The dos and the don’ts

As the Gifting Experts, we want you to feel confident in your gift-giving abilities. To help you do so we’ve outlined the biggest do’s and don’ts to keep in mind:

Do: Recognize and empower people with a gift they get to choose.

Don’t: Branded merchandise doesn’t incentivize a workforce because the reward worth earning is all the same. Generic, company-branded merchandise could translate to your employees, clients, or partners that you don’t know them very well or care about what they like—inevitably doing more harm than good.

Do: Premium quality brands and products are sought after because they are long-lasting and can be frequently used. Plus, best-in-class gifts tend to help recipients remember who gave it to them for longer.

Don’t: Branded merchandise doesn’t last. Screen-printed graphics and press-on acrylics can’t stand up to the wear, tear, and natural deterioration of long-term use.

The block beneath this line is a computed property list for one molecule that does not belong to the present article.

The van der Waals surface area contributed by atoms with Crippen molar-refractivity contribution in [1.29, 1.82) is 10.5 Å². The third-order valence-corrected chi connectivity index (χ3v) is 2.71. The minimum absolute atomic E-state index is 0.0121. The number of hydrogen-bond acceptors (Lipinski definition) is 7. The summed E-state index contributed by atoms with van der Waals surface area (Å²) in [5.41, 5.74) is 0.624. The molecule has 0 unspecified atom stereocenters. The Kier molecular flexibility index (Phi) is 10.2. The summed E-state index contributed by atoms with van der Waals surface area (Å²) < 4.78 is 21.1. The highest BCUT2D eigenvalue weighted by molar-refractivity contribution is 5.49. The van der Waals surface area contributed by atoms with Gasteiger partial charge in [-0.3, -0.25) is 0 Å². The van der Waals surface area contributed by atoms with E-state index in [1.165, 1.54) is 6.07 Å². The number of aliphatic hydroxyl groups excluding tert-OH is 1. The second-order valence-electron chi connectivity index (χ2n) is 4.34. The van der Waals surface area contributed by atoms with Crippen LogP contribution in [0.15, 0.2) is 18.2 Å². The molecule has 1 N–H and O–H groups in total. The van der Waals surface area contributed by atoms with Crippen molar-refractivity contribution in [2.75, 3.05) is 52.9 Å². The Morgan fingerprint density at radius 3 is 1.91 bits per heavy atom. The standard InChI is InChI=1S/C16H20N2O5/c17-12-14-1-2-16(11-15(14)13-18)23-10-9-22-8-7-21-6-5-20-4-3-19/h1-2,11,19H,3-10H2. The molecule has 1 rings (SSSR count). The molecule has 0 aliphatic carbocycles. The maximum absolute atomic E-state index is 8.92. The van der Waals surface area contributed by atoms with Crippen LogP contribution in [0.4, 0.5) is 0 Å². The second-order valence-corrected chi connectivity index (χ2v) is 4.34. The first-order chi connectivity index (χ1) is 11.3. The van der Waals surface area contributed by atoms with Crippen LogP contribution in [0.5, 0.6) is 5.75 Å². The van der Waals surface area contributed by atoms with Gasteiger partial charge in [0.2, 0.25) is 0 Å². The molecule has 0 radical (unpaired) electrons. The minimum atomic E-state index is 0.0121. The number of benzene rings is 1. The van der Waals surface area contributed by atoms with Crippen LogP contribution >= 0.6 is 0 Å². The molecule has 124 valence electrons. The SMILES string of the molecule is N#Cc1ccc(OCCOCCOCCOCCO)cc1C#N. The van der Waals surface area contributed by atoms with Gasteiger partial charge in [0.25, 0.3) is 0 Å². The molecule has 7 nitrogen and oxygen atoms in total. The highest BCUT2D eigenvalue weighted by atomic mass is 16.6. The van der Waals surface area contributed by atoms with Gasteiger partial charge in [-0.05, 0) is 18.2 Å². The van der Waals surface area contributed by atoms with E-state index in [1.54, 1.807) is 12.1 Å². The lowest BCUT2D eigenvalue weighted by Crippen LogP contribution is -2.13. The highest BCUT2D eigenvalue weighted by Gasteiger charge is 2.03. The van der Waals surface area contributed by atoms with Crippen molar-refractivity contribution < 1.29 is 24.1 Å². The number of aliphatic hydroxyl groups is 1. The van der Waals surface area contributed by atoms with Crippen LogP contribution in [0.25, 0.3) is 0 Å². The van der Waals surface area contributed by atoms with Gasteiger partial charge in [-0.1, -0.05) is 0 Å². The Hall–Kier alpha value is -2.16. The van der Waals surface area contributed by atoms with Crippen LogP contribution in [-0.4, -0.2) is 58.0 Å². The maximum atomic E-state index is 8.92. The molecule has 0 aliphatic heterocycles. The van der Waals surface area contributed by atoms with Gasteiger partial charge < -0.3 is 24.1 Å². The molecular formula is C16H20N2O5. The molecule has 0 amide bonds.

Expert tip: After a year or two, a company sweatshirt isn’t going to look as fresh as it did after you’ve worn and washed it twenty-five times—the same can be said for a nice pen that runs out of ink. The corporate gifts you give should be an item they can and will frequently enjoy using.

Do: Help them discover new products they’ll love while still giving them the best-in-class brands they want with Curated Collections. Unlike branded merchandise, our variety of premium quality brands and products ensures they’ll find an on-trend gift they prefer for work, for home, or for play.